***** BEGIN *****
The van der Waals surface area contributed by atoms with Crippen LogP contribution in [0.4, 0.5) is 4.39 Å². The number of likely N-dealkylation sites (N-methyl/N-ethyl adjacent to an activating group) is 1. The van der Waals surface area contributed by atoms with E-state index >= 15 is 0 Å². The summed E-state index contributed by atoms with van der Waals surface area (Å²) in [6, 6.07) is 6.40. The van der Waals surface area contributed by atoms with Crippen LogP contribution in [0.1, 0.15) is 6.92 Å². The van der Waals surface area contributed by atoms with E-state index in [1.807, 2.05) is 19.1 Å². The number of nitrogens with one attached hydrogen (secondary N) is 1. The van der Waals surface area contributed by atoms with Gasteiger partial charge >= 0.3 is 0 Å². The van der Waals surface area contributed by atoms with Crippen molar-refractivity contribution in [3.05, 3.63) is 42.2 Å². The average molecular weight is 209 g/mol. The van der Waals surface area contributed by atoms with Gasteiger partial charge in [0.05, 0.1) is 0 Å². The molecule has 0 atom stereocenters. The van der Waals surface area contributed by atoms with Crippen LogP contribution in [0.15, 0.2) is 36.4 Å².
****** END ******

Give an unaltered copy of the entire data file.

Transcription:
The van der Waals surface area contributed by atoms with Crippen LogP contribution in [0.4, 0.5) is 4.39 Å². The number of likely N-dealkylation sites (N-methyl/N-ethyl adjacent to an activating group) is 1. The van der Waals surface area contributed by atoms with E-state index >= 15 is 0 Å². The summed E-state index contributed by atoms with van der Waals surface area (Å²) in [6, 6.07) is 6.40. The van der Waals surface area contributed by atoms with Crippen LogP contribution in [0.1, 0.15) is 6.92 Å². The van der Waals surface area contributed by atoms with E-state index in [1.807, 2.05) is 19.1 Å². The number of nitrogens with one attached hydrogen (secondary N) is 1. The van der Waals surface area contributed by atoms with Gasteiger partial charge >= 0.3 is 0 Å². The van der Waals surface area contributed by atoms with Crippen molar-refractivity contribution in [3.05, 3.63) is 42.2 Å². The average molecular weight is 209 g/mol. The van der Waals surface area contributed by atoms with Gasteiger partial charge in [0.05, 0.1) is 0 Å². The molecule has 0 atom stereocenters. The van der Waals surface area contributed by atoms with Crippen LogP contribution in [0.15, 0.2) is 36.4 Å².